Monday, March 18, 2013

Toronto Space Apps Challenge: Technology Within Reach

     by Brian Orlotti

This coming April, a unique contest sponsored by NASA will take place at the Royal Ontario Museum (ROM) in Toronto.

On the weekend of April 19th - 21st, one hundred and fifty developers, designers, scientists, engineers and entrepreneurs will take a stab at thirty NASA-designed challenges as part of the Toronto International Space Apps Challenge, a ‘hackathon’ that is part of the NASA International Space Apps Challenge.

This is NASA's second space apps challenge and  over seventy five cities around the world will take part in the event. Toronto sponsors include the ROM, the Phuse (an advertising and design agency), the London, Ontario based Centre for Planetary Science and Exploration (CPSX), the HackerNest collective (one of Canada's largest technical meet-ups), GitHub (which provides collaboration, review, and code management for open source and private development projects), and the Canadian Alumni of the International Space University (CAISU).

Space enthusiasts from a variety of organizations including web development houses, aerospace firms, and space scientists will form teams and be given 48 hours to build prototypes for presentation by weekend’s end. The challenges are divided into four categories: software, open hardware, citizen science, and data visualization. While building their solutions, teams are free to draw on NASA's extensive inventory of spacecraft, science data, and even games and space exploration apps for information (and inspiration).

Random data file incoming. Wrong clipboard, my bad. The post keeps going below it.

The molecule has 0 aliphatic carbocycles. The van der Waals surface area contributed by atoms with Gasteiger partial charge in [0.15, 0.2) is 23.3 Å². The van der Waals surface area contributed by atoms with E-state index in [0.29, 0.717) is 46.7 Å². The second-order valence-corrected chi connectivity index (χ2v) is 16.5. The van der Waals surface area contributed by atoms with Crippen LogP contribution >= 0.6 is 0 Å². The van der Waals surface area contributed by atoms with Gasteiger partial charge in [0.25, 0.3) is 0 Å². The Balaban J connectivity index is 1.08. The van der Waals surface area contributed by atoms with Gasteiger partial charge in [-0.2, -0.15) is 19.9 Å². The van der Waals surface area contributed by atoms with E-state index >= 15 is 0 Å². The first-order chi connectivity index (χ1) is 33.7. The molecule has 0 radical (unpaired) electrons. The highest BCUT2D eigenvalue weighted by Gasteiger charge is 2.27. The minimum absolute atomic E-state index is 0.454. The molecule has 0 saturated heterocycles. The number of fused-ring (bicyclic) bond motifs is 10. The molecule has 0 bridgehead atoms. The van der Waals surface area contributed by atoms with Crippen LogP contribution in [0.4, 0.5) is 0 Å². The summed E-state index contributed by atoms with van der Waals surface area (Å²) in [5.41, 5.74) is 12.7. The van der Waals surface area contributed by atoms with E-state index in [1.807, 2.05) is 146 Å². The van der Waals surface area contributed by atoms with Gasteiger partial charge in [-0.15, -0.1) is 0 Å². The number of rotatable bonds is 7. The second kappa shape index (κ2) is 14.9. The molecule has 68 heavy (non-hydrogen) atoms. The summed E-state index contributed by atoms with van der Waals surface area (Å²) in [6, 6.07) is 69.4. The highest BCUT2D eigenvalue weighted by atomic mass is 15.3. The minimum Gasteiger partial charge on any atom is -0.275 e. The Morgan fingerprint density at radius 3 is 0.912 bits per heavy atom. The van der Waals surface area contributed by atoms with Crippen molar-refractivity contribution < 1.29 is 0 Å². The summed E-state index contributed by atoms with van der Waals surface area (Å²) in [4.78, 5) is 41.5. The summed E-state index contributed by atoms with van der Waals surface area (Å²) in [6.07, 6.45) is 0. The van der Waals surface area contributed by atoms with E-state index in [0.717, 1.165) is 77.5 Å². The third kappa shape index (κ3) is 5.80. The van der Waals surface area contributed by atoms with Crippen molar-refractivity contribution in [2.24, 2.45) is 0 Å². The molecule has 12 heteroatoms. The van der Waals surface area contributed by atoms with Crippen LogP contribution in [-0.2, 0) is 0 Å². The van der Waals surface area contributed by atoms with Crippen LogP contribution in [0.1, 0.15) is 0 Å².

Last year’s Space Apps Challenge produced a rich diversity of innovation, which included:
  • BitHarvester - A data acquisition and control system for remote renewable energy systems developed by a team at the University of Nairobi. BitHarvester was initially built to monitor and control distant wind turbines in rural Kenya and utilizes the worldwide short message service (SMS) protocol, the same protocol used to send text messages over global cell networks, to harness existing infrastructure at minimal cost.

  • Planet Hopper – A web app built at last year’s Space Apps Challenge by a team in Oxford, UK. Planet Hopper is aimed at students and non-scientists and takes data from the NASA Exoplanet Archive (which collects data on recent and confirmed extra-solar planetary discoveries), then displays it in a visual and fun way. Through a simple interface, you select a star using the system finder and then view its planets. You can make comparisons with each planet to our own. For example, you can find out how long it would take to travel there, how old you would be if you were born there, or how high you could jump if you were standing on the planet’s surface.

  • The Pineapple Project – A toolset that uses existing agricultural, climate and topography data to match groups and individuals in rural areas to tropical crops that are appropriate to cultivate in their specific region. These tools include a website, a mobile app, and a SMS text messaging capability that allows users to receive a planting recommendation based on their location.

This year’s Space Apps Challenge comes at a nexus of history for the Canadian space sector. The past few months have seen such milestones as the release of the long-awaited Aerospace Review (also known as the Emerson Report), the launch of four innovative Canadian satellites (as described in the February 25th, 2013 blog post on "the Real Winners of the PSLV-20 Rocket Launch"), Chris Hadfield becoming the first Canadian Commander of the International Space Station (ISS) and a key gathering of space business leaders at the 2013 CSCA National Conference.

It has also seen continuing economic difficulties, and government space activity faced with an increasingly uncertain future. With government activity in decline and the private sector stepping in to fill the void, events like the Space Apps Challenge may well be the crucible in which the future is forged.
"If man realizes technology is within reach, he achieves it. Like its damn near instinctive," according to Motoko Kusanagi, a charactor in the 1995 Japanese anime, Ghost in the Shell.

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